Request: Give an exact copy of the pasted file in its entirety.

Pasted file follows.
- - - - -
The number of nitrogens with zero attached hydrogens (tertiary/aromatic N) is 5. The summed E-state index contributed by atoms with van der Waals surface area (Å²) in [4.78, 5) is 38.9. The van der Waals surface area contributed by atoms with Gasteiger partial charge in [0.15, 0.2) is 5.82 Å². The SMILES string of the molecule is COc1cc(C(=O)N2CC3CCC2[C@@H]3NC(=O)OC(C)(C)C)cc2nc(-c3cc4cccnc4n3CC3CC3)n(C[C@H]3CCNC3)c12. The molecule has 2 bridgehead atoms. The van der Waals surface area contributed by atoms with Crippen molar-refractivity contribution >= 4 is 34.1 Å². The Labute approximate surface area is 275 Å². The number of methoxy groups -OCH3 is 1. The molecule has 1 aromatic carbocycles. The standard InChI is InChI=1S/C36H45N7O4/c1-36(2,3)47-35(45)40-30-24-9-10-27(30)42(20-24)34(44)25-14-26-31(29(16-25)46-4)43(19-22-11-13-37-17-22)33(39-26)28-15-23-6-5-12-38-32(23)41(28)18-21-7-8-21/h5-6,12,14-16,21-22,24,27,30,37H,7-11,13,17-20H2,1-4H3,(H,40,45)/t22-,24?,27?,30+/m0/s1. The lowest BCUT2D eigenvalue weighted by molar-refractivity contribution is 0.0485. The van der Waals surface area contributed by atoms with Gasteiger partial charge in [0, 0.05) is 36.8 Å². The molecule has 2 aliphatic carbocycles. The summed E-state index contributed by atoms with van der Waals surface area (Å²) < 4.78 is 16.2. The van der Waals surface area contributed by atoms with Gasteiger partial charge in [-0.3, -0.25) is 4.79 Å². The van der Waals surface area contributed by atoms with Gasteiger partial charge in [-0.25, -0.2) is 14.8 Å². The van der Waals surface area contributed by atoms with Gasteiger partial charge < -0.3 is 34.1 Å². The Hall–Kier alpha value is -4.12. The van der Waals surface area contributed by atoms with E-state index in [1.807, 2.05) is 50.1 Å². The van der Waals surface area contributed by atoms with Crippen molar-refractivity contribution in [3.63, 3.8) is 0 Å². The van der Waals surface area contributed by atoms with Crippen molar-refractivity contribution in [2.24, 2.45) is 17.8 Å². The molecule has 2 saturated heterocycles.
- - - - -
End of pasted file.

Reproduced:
The number of nitrogens with zero attached hydrogens (tertiary/aromatic N) is 5. The summed E-state index contributed by atoms with van der Waals surface area (Å²) in [4.78, 5) is 38.9. The van der Waals surface area contributed by atoms with Gasteiger partial charge in [0.15, 0.2) is 5.82 Å². The SMILES string of the molecule is COc1cc(C(=O)N2CC3CCC2[C@@H]3NC(=O)OC(C)(C)C)cc2nc(-c3cc4cccnc4n3CC3CC3)n(C[C@H]3CCNC3)c12. The molecule has 2 bridgehead atoms. The van der Waals surface area contributed by atoms with Crippen molar-refractivity contribution >= 4 is 34.1 Å². The Labute approximate surface area is 275 Å². The number of methoxy groups -OCH3 is 1. The molecule has 1 aromatic carbocycles. The standard InChI is InChI=1S/C36H45N7O4/c1-36(2,3)47-35(45)40-30-24-9-10-27(30)42(20-24)34(44)25-14-26-31(29(16-25)46-4)43(19-22-11-13-37-17-22)33(39-26)28-15-23-6-5-12-38-32(23)41(28)18-21-7-8-21/h5-6,12,14-16,21-22,24,27,30,37H,7-11,13,17-20H2,1-4H3,(H,40,45)/t22-,24?,27?,30+/m0/s1. The lowest BCUT2D eigenvalue weighted by molar-refractivity contribution is 0.0485. The van der Waals surface area contributed by atoms with Gasteiger partial charge in [0, 0.05) is 36.8 Å². The molecule has 2 aliphatic carbocycles. The summed E-state index contributed by atoms with van der Waals surface area (Å²) < 4.78 is 16.2. The van der Waals surface area contributed by atoms with Gasteiger partial charge in [-0.3, -0.25) is 4.79 Å². The van der Waals surface area contributed by atoms with Gasteiger partial charge in [-0.25, -0.2) is 14.8 Å². The van der Waals surface area contributed by atoms with Gasteiger partial charge < -0.3 is 34.1 Å². The Hall–Kier alpha value is -4.12. The van der Waals surface area contributed by atoms with E-state index in [1.807, 2.05) is 50.1 Å². The van der Waals surface area contributed by atoms with Crippen molar-refractivity contribution in [3.63, 3.8) is 0 Å². The van der Waals surface area contributed by atoms with Crippen molar-refractivity contribution in [2.24, 2.45) is 17.8 Å². The molecule has 2 saturated heterocycles.